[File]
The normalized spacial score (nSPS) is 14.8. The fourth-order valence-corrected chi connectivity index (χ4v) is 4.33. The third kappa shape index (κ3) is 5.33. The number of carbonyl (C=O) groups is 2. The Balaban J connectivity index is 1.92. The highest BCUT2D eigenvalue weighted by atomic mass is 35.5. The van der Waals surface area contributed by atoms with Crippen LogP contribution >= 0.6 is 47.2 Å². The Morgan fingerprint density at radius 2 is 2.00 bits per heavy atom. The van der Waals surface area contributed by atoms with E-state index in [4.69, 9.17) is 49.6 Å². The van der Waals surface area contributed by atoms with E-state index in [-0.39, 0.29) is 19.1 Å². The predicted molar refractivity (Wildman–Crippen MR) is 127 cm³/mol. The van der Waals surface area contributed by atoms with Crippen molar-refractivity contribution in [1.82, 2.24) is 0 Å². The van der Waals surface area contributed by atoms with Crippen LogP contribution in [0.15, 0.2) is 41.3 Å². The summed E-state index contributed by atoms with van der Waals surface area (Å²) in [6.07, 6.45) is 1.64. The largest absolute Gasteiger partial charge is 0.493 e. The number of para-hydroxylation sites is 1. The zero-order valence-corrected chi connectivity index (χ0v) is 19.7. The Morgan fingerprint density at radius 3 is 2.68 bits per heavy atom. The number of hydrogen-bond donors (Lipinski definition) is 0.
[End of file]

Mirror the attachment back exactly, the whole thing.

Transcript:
The normalized spacial score (nSPS) is 14.8. The fourth-order valence-corrected chi connectivity index (χ4v) is 4.33. The third kappa shape index (κ3) is 5.33. The number of carbonyl (C=O) groups is 2. The Balaban J connectivity index is 1.92. The highest BCUT2D eigenvalue weighted by atomic mass is 35.5. The van der Waals surface area contributed by atoms with Crippen LogP contribution >= 0.6 is 47.2 Å². The Morgan fingerprint density at radius 2 is 2.00 bits per heavy atom. The van der Waals surface area contributed by atoms with E-state index in [4.69, 9.17) is 49.6 Å². The van der Waals surface area contributed by atoms with E-state index in [-0.39, 0.29) is 19.1 Å². The predicted molar refractivity (Wildman–Crippen MR) is 127 cm³/mol. The van der Waals surface area contributed by atoms with Crippen molar-refractivity contribution in [1.82, 2.24) is 0 Å². The van der Waals surface area contributed by atoms with Crippen LogP contribution in [0.15, 0.2) is 41.3 Å². The summed E-state index contributed by atoms with van der Waals surface area (Å²) in [6.07, 6.45) is 1.64. The largest absolute Gasteiger partial charge is 0.493 e. The number of para-hydroxylation sites is 1. The zero-order valence-corrected chi connectivity index (χ0v) is 19.7. The Morgan fingerprint density at radius 3 is 2.68 bits per heavy atom. The number of hydrogen-bond donors (Lipinski definition) is 0.